Plant-Based Food as Activism, by Stacey J. Anderson, PhD, MVLCE

posted May 21, 2024

Let’s just lay it on the table, shall we? Whatever we in the vegan community think about plant-based meat analogues, animal agriculture is intrinsically destructive:

  • Photo Credit: Freepik

    It is a major driver of climate change.

  • It relies on a hierarchical mindset that is inherently oppressive and injurious, particularly to females (both human and animal).
  • It is about extracting in the short term at the expense of the survival of not only humans but also the planet and the ecosystem we rely upon.

We simply do not have the real estate on the planet required for a meat-centered global population. The global population can be well-sustained on plant-based foods.

Photo Credit: Freepik

Not only can we sustain ourselves, but we are free to experiment with the most exquisite tastes on the planet: spices, herbs, culinary plants—the very stuff that established lucrative historical global trade routes.

One totally legitimate form of vegan activism is to give people food so awesome that they can only say, “More please!” Tell them ahead of time, or not, that the menu is vegan. I find benefit to both approaches:

A. Say the food is vegan and let them see for themselves how exquisite it is, or

B. Just give them exquisite food, and tell them later that no animals were harmed in the creation of that fabulous spread.

Either way, the result is happy folks saying, “Wow!

Photo Credit: Dr. Stacey Anderson

I recently had some major work done on my house by a Brazilian work crew. I put out a coffee bar in the morning: French roast coffee, vegan sugar, Oatly milk—and the workers gulped it down! I taught myself how to make Brazilian pastries and candies for these hard-working folks, and they gobbled them up like it’s nobody’s business. I’m sure the leftovers are making it home to their families, who also get to indulge in tasty vegan treats.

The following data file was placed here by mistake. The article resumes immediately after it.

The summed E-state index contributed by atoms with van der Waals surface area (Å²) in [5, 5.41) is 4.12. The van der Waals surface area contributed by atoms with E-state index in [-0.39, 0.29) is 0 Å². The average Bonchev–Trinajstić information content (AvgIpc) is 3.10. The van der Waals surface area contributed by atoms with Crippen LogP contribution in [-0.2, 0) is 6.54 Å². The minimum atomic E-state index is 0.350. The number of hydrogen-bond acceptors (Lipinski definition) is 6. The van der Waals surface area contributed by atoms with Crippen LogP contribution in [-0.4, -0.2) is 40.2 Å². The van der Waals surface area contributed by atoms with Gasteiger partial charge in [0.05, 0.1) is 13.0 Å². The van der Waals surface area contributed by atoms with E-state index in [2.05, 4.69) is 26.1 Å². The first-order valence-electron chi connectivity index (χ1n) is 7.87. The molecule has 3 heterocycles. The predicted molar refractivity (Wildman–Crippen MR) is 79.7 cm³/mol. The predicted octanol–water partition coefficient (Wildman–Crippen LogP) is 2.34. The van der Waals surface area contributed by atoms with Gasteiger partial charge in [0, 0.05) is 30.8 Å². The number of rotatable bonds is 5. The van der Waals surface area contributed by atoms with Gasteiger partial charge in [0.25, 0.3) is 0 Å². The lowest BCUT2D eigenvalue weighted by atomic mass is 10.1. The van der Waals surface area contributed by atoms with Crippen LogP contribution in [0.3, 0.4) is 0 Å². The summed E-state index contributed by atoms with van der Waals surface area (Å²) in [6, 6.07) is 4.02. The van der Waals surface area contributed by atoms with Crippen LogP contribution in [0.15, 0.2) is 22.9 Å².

I created a vegan recipe for a traditional Brazilian stew, Moqueca de Camarão, that usually features seafood. Mushrooms are infinitely more varied and, of course, cruelty-free, so I made it as Moqueca de Cogumelo (Brazilian Mushroom Stew) with wild foraged mushrooms for this meat-eating crew on their lunch break and it stopped the show!

Moqueca de Cogumelo. Photo Credit: Dr. Stacey Anderson

One doesn’t need to be a vegan to know what good, wholesome, ambrosial food is when it passes one’s lips. And I didn’t need to give them defrosted plant-based meat products. I’ve also provided Bolo de Cenoura (Brazilian carrot cake) with Brigadeiro (chocolate ganache frosting), and Pe de Moleque (Brazilian peanut brittle)—all vegan.  I don’t think I’ve ever seen tables of food emptied so fast.

Maybe vegan meats would have been a hit too. Vegan meat analogues definitely have their place. I do know from this experience that overtly plant-based foods made these guys happy for two weeks.

This is vegan activism.

Photo Credit: Dr. Stacey Anderson

I relay this anecdote to say that meat is what is delicious at the time—and in this house, mushrooms are meat. Cashews become cream. Almonds become cheese. And traditional foods are all the more sumptuous for being luscious, nourishing, and wickedly good without the cruelty that goes along with tradition. I watched a worker take a photo of the Oatly container I put out with the coffee. It’s obviously not cow milk—it’s better. And I bet his family back at home tries Oatly soon.

Vegan meats are fine by me. Nonetheless, my favorites are plants proudly in a dish without trying to be meats at all, but rather are in-your-face yummy plants. Gone are the days of being apologetic about plant-centric dishes. Enter foods that entice, titillate, entrance, delight, gratify, captivate, satiate, and indulge… all while being sans cruelty. Enter the world of vegan delights.

This is why I call myself an ethical hedonist. This form of food-as-activism helps others see veganism not as having to become ascetic or deny one’s desires, but rather as an indulgently delicious, creative, kind way to be.


Photo Credit: Dr. Stacey Anderson

Dr. Stacey J. Anderson is a recovering academic, a voice actor, and a certified Master Vegan Life Coach and Educator (MVLCE) from the Main Street Vegan Academy. She is known as The Vegan with the Voice, specializing in voiceover projects for progressive causes of social justice, environmental sustainability, veganism, animal welfare, and science literacy. In her work as a vegan educator, she teaches new vegans and pre-vegans how to fall in love with the entrancingly luscious, environmentally sustainable, compassionate, and health-giving world of vegan cuisine.  Stacey lives in the San Francisco Bay Area with her husband and their lovably incorrigible rescue cat. Find her at StaceyAnderson.com.

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